SKIPTON Building Society completed its turnaround last year with a standout set of annual results showing the mutual has fully recovered from the financial crisis.
Britain’s fourth biggest building society reported market-beating growth in savings and mortgage balances, a 75 per cent increase in pre-tax profits and a robust capital position.
David Cutter, chief executive, told The Yorkshire Post: “It was certainly difficult times in 2009 and 2010 but we have turned around and it’s been a lot of hard work by a lot of people.”
Meanwhile, Leeds Building Society presented another set of record annual results yesterday, showing strong profit performance driven by growth in lending.
The region’s three main building societies, Yorkshire, Skipton and Leeds, accounted for 22 per cent of the growth in the UK’s residential mortgage market last year, highlighting the vital role they are playing in supporting Britain’s economic recovery.
Skipton was helped through the downturn by its diverse portfolio of subsidiaries, most notably Connells, the national estate agency chain, which helped offset losses in the group’s core mortgage and savings business.
Last year however, recovering margins helped the core business to generate 70 per cent of the group’s profits.
Mr Cutter said: “That’s the part of the business that’s owned by the members. It’s the one that needs to show financial strength and it’s pleasing that the imbalance has been corrected.”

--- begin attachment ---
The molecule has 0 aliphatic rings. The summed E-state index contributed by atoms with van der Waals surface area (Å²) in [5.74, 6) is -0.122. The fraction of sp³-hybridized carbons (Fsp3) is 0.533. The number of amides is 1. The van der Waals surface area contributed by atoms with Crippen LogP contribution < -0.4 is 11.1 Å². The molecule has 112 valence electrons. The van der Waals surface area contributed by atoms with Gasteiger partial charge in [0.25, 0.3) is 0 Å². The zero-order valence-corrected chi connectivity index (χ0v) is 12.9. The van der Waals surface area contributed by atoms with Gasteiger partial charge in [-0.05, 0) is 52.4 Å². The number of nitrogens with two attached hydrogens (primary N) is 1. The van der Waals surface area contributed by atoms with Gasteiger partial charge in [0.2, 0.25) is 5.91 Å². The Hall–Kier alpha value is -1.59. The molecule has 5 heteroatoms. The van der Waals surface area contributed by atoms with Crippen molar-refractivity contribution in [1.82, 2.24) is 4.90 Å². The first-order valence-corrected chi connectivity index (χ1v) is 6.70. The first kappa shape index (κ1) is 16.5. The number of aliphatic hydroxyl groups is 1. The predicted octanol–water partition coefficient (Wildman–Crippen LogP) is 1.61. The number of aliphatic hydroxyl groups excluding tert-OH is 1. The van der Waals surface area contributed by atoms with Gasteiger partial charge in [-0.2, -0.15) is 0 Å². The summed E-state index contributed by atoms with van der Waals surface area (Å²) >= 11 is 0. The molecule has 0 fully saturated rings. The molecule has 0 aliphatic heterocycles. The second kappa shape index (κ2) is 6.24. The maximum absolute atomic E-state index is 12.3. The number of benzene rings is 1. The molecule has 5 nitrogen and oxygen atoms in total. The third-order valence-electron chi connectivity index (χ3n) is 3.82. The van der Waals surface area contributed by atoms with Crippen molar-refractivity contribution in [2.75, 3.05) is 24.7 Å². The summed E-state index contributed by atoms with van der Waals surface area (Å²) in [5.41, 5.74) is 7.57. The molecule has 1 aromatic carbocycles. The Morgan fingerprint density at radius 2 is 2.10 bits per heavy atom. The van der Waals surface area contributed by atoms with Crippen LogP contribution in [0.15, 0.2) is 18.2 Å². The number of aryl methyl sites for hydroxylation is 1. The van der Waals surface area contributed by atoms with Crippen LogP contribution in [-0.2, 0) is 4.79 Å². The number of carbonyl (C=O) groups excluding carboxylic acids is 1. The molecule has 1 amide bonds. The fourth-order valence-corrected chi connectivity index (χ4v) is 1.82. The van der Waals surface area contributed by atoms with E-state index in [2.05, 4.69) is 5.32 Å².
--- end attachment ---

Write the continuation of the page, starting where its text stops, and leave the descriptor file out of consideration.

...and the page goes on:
The group reported profit before tax of £181.6m. The sale of subsidiaries generated a combined profit of £25.8m.
Skipton said savings balances grew 11 per cent to £11.4bn, while its mortgage book rose by the same percentage to £12.7bn.
Mr Cutter added: “Our vision is ‘building a better society’ and so much was achieved this year towards making this a reality.”
He acknowledged that the low interest rate environment remains difficult for savers.
Leeds, the fifth largest building society, said new residential mortgage lending rose by 24 per cent to £2.7bn, “significantly” above its market share and net residential lending was a record £1.1bn.
Operating profits rose by 26 per cent to a record £80.9m.
Peter Hill, chief executive, told The Yorkshire Post: “I’m very pleased with an excellent year.”
He said: “These achievements illustrate how our growth strategy – including investing in the best talent and modernising our brand and the ways in which we can meet our members’ needs – is enabling us to compete with larger rivals to attract more savers and borrowers in a challenging marketplace.”
All three societies, Leeds, Skipton and Yorkshire, are investing heavily in their digital capabilities as consumer expectations move online.
Leeds is moving on to a new computer system later this year which will act as “a springboard for very significant developments”, said Mr Hill.
The mutual created 100 new jobs last year and expects to create a 100 more this year; it is taking on new office space to accommodate the growth in numbers.
Mr Cutter said that after a number of disposals, including the sale of Homeloan Management and the Private Health Partnership, he is “comfortable” with the existing model in helping members achieve home ownership, savings and “life ahead” aspirations.